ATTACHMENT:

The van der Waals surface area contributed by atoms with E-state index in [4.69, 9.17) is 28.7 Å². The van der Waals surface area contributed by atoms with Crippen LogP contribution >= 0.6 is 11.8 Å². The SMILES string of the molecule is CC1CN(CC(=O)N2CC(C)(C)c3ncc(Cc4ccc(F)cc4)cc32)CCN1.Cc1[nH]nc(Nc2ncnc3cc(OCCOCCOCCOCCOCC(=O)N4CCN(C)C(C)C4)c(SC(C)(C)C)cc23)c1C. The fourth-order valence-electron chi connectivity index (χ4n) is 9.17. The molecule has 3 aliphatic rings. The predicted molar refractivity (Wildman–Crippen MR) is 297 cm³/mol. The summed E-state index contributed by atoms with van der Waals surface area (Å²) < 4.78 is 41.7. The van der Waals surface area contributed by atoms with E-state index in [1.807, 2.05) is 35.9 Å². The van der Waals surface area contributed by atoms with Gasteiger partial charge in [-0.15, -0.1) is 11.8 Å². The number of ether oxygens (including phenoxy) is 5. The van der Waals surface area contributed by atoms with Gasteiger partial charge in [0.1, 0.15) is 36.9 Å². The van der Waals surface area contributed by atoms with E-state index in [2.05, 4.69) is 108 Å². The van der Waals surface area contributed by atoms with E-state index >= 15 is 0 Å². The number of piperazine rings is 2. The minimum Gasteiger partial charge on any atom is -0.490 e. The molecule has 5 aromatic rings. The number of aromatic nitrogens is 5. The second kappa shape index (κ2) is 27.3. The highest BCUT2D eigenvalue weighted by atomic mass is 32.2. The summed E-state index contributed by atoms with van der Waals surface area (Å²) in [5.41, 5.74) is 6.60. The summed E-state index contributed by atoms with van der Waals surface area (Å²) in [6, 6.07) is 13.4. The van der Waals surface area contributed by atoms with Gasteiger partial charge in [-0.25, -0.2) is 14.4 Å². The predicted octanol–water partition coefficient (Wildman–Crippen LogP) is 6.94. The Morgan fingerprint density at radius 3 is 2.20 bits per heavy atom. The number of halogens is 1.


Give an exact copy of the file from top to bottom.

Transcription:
The van der Waals surface area contributed by atoms with E-state index in [4.69, 9.17) is 28.7 Å². The van der Waals surface area contributed by atoms with Crippen LogP contribution >= 0.6 is 11.8 Å². The SMILES string of the molecule is CC1CN(CC(=O)N2CC(C)(C)c3ncc(Cc4ccc(F)cc4)cc32)CCN1.Cc1[nH]nc(Nc2ncnc3cc(OCCOCCOCCOCCOCC(=O)N4CCN(C)C(C)C4)c(SC(C)(C)C)cc23)c1C. The fourth-order valence-electron chi connectivity index (χ4n) is 9.17. The molecule has 3 aliphatic rings. The predicted molar refractivity (Wildman–Crippen MR) is 297 cm³/mol. The summed E-state index contributed by atoms with van der Waals surface area (Å²) < 4.78 is 41.7. The van der Waals surface area contributed by atoms with E-state index in [1.807, 2.05) is 35.9 Å². The van der Waals surface area contributed by atoms with Gasteiger partial charge in [-0.15, -0.1) is 11.8 Å². The number of ether oxygens (including phenoxy) is 5. The van der Waals surface area contributed by atoms with Gasteiger partial charge in [0.1, 0.15) is 36.9 Å². The van der Waals surface area contributed by atoms with E-state index in [2.05, 4.69) is 108 Å². The van der Waals surface area contributed by atoms with E-state index >= 15 is 0 Å². The number of piperazine rings is 2. The minimum Gasteiger partial charge on any atom is -0.490 e. The molecule has 5 aromatic rings. The number of aromatic nitrogens is 5. The second kappa shape index (κ2) is 27.3. The highest BCUT2D eigenvalue weighted by atomic mass is 32.2. The summed E-state index contributed by atoms with van der Waals surface area (Å²) in [5.41, 5.74) is 6.60. The summed E-state index contributed by atoms with van der Waals surface area (Å²) in [6, 6.07) is 13.4. The van der Waals surface area contributed by atoms with Gasteiger partial charge in [-0.25, -0.2) is 14.4 Å². The predicted octanol–water partition coefficient (Wildman–Crippen LogP) is 6.94. The Morgan fingerprint density at radius 3 is 2.20 bits per heavy atom. The number of halogens is 1.